4. Process and workflow: Capture how knowledge is created and shared in the organization. This should include how documentation is created and maintained, how reports are generated and disseminated — any process that is deemed relevant to the KM initiative being considered. Ideally these processes, along with any dependencies, will be captured as simple workflow diagrams.
  5. Expertise: Inventorying expertise is the most difficult yet most important aspect of the knowledge environment assessment. This will identify subject matter experts that will create and maintain knowledge resources, as well as identify knowledge gaps that will need to be developed or recruited. Take this as an opportunity to begin developing your expertise directory. If a staff directory of any sort is already in place, start there and have staff add or update their areas of expertise.

My View

This list is indeed a good starting point, but it is missing many of the key components available for KM implementation. 50 of them are listed in Select and Implement People, Process, and Technology KM Components and details of each one are available in separate blog posts:

People Components

  1. culture and values
  2. knowledge managers
  3. user surveys
  4. social networks
  5. communities
  6. training
  7. documentation
  8. communications
  9. user assistance and knowledge help desk
  10. goals and measurements
  11. incentives and rewards

Process Components

  1. methodologies
  2. creation
  3. capture
  4. reuse
  5. lessons learned
  6. proven practices
  7. collaboration
  8. content management
  9. classification
  10. metrics and reporting
  11. management of change
  12. workflow
  13. valuation
  14. social network analysis
  15. appreciative inquiry and positive deviance
  16. storytelling

Technology Components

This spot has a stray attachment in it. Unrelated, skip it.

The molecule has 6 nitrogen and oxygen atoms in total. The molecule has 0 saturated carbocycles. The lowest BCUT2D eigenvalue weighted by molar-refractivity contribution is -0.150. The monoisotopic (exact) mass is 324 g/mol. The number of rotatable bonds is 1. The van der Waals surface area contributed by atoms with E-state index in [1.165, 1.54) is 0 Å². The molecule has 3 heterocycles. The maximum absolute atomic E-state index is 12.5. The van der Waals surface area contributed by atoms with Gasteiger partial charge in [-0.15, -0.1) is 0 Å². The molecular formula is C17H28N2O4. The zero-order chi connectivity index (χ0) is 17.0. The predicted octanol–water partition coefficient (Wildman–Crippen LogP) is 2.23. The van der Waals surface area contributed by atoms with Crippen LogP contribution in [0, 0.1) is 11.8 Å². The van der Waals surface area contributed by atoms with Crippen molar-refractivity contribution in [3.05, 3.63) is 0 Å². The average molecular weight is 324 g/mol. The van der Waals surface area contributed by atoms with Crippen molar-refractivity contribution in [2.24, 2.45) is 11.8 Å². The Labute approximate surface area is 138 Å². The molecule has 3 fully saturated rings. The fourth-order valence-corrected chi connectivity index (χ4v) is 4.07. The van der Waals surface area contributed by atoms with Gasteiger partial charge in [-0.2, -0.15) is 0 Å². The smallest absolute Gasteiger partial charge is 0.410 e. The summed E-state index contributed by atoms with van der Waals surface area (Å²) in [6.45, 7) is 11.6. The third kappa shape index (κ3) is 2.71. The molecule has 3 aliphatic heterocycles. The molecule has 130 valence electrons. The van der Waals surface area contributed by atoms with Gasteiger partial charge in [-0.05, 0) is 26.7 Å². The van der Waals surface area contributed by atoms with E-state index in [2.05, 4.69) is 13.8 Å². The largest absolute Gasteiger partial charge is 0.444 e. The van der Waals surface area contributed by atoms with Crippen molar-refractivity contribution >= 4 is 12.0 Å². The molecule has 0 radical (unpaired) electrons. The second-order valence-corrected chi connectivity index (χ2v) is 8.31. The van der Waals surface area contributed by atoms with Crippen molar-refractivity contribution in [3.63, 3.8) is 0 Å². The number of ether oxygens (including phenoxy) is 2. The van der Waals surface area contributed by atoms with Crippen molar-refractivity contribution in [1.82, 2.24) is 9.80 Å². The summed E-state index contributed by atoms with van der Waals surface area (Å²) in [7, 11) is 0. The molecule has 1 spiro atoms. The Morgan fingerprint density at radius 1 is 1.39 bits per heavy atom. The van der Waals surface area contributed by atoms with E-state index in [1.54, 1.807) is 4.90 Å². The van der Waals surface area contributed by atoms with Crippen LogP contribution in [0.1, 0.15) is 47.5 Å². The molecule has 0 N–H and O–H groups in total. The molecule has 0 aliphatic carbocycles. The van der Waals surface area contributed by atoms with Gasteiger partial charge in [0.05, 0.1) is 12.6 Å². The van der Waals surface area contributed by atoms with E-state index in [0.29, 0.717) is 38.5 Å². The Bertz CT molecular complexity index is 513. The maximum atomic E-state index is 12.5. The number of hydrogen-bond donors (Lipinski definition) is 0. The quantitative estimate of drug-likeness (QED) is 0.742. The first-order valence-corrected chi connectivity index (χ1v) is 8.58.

1. user interface
  2. intranet
  3. team spaces
  4. virtual meeting rooms, web/video/audio conferencing, and telepresence
  5. portals
  6. repositories
  7. threaded discussions and Enterprise Social Networks (ESNs)
  8. expertise locators and ask the expert
  9. metadata and tags
  10. search engines
  11. archiving
  12. blogs
  13. wikis
  14. podcasts and videos
  15. syndication, aggregation, and subscription management systems
  16. social software and social media
  17. external access
  18. workflow applications
  19. process automation
  20. gamification applications
  21. e-learning
  22. analytics and business intelligence
  23. cognitive computing and artificial intelligence

Conclusion

Gartner’s report, Guidance for Developing a Knowledge Management Strategy, offers useful advice for initiating a knowledge management program. For a wealth of additional insights, more than 150 blog posts I have written are available in Lucidea’s Think Clearly Blog. And my book, Proven Practices for Implementing a Knowledge Management Program, is available at no charge.

 

Stan Garfield

Stan Garfield

Please enjoy Stan’s blog posts offering advice and insights drawn from many years as a KM practitioner. You may also want to download a copy of his book, Proven Practices for Implementing a Knowledge Management Program, from Lucidea Press.  And learn about Lucidea’s Presto and SydneyEnterprise with KM capabilities to support successful knowledge curation and sharing.